Exactly six years ago we had just had the Valentine’s Night Storm; we did not know it was called that till we had had it. The next year, in 2015, the Meteorological Office of the United Kingdom and Met Eireann decided to name storms in advance, with an alphabetical list of popular names they picked out from Facebook. It was claimed this would make people take storms more seriously and it worked, because since they started naming storms they have got worse, with more flooding. Last weekend it was Storm Ciara and as you read this we will be having Storm Dennis. Female and male names alternate, so luckily by the time we get to N ( probably in a few weeks time ) we can have Storm Noah.
Storms come with amber and red warnings, plus constant warnings from weather people in the cosy news studios to stay away from coastal areas. They then show photographs the public have taken just before they get washed away by waves and ‘go over’ to reporters being blown off the sea front to give us live coverage. It is so windy we can’t actually hear what they are saying.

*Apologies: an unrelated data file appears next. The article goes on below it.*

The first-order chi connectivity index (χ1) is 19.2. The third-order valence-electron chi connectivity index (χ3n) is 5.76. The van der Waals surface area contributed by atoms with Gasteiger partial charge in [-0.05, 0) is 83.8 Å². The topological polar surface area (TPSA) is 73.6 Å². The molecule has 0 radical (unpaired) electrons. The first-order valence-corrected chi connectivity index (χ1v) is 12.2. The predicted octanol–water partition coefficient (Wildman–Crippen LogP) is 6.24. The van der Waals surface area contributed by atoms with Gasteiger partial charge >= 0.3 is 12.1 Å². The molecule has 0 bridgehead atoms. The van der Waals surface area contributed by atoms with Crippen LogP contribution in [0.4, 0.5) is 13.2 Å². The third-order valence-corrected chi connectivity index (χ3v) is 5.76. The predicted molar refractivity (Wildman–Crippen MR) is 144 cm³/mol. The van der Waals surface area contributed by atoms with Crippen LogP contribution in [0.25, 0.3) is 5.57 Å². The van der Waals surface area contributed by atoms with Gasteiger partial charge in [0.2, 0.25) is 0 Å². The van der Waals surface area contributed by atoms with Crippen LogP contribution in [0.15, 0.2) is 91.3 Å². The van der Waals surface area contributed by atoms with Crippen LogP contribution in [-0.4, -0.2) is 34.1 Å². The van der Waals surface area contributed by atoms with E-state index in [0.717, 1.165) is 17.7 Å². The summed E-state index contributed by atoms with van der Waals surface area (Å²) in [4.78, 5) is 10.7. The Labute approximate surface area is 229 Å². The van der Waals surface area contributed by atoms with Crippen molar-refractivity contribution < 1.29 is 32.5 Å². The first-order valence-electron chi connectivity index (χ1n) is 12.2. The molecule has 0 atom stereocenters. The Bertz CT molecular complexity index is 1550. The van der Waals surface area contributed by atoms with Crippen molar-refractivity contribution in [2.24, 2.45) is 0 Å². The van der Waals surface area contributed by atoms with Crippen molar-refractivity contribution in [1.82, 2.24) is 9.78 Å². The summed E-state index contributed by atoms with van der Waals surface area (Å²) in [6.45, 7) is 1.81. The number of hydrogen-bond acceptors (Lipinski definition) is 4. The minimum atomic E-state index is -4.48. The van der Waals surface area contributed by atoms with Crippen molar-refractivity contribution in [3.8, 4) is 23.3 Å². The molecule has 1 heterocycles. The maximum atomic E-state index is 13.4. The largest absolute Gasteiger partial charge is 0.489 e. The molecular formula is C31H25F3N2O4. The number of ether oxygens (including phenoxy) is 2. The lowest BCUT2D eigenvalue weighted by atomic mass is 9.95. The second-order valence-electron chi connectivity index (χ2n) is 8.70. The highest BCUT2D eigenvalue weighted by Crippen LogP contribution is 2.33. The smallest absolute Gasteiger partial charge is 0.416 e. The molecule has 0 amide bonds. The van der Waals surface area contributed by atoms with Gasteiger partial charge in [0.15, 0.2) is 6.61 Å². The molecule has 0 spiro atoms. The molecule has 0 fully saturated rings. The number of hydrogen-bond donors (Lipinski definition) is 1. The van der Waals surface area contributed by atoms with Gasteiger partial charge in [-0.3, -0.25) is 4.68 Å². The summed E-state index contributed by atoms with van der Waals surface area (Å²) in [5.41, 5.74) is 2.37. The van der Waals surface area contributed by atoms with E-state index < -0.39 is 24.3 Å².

Mike Jefferies Photography
This photo of Storm Ciara, thanks to Mike Jefferies Photography, saving me getting wet, appeared on Facebook. It is the famous cob at Lyme Regis in Dorset, one of the settings for Jane Austin’s novel Emma, where a trip to the seaside nearly ends in tragedy when a young lady contrives to fall off the cob. I don’t think the weather was this bad in that scene, but if you ever go to Lyme Regis the cob slopes and if it is wet it is very slippery.
Meanwhile back to Saturday morning 15th February 2014; after a night of the wind shaking our house I suggested ( insisted ) we go down to the cliff top at high tide for some bracing fresh air and this is what we saw.
It gave me an idea for a story and eventually became the opening scene for At The Seaside Nobody Hears You Scream.